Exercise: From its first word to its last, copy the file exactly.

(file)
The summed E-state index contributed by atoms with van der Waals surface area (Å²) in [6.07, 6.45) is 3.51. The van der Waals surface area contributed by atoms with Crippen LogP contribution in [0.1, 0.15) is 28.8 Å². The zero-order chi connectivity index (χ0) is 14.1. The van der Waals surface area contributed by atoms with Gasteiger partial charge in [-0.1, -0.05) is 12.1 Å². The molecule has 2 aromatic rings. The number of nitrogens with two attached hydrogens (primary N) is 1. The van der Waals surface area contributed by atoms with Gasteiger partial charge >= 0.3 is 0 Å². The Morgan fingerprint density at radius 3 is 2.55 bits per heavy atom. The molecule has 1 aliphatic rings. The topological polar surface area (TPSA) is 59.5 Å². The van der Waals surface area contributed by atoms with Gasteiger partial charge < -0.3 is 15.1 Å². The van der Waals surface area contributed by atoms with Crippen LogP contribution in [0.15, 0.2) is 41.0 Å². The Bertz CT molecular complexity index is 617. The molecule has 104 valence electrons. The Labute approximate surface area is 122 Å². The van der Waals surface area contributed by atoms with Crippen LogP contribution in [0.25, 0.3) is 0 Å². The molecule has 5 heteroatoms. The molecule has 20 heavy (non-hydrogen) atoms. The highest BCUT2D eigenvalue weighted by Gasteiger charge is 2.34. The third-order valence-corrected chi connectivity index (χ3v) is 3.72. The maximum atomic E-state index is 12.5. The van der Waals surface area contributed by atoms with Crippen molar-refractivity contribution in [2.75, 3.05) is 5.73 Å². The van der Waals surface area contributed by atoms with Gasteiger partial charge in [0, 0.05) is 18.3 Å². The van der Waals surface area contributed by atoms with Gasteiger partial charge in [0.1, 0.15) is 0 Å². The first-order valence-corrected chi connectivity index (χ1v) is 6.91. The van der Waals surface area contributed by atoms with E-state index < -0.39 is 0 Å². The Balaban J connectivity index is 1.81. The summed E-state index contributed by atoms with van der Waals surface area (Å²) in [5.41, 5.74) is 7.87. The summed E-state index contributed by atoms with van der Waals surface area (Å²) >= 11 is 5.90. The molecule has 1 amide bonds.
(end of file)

The summed E-state index contributed by atoms with van der Waals surface area (Å²) in [6.07, 6.45) is 3.51. The van der Waals surface area contributed by atoms with Crippen LogP contribution in [0.1, 0.15) is 28.8 Å². The zero-order chi connectivity index (χ0) is 14.1. The van der Waals surface area contributed by atoms with Gasteiger partial charge in [-0.1, -0.05) is 12.1 Å². The molecule has 2 aromatic rings. The number of nitrogens with two attached hydrogens (primary N) is 1. The van der Waals surface area contributed by atoms with Gasteiger partial charge >= 0.3 is 0 Å². The Morgan fingerprint density at radius 3 is 2.55 bits per heavy atom. The molecule has 1 aliphatic rings. The topological polar surface area (TPSA) is 59.5 Å². The van der Waals surface area contributed by atoms with Gasteiger partial charge < -0.3 is 15.1 Å². The van der Waals surface area contributed by atoms with Crippen LogP contribution in [0.15, 0.2) is 41.0 Å². The Bertz CT molecular complexity index is 617. The molecule has 104 valence electrons. The Labute approximate surface area is 122 Å². The van der Waals surface area contributed by atoms with Crippen LogP contribution in [0.25, 0.3) is 0 Å². The molecule has 5 heteroatoms. The molecule has 20 heavy (non-hydrogen) atoms. The highest BCUT2D eigenvalue weighted by Gasteiger charge is 2.34. The third-order valence-corrected chi connectivity index (χ3v) is 3.72. The maximum atomic E-state index is 12.5. The van der Waals surface area contributed by atoms with Crippen molar-refractivity contribution in [2.75, 3.05) is 5.73 Å². The van der Waals surface area contributed by atoms with Gasteiger partial charge in [0, 0.05) is 18.3 Å². The van der Waals surface area contributed by atoms with Gasteiger partial charge in [0.1, 0.15) is 0 Å². The first-order valence-corrected chi connectivity index (χ1v) is 6.91. The van der Waals surface area contributed by atoms with E-state index < -0.39 is 0 Å². The Balaban J connectivity index is 1.81. The summed E-state index contributed by atoms with van der Waals surface area (Å²) in [5.41, 5.74) is 7.87. The summed E-state index contributed by atoms with van der Waals surface area (Å²) >= 11 is 5.90. The molecule has 1 amide bonds.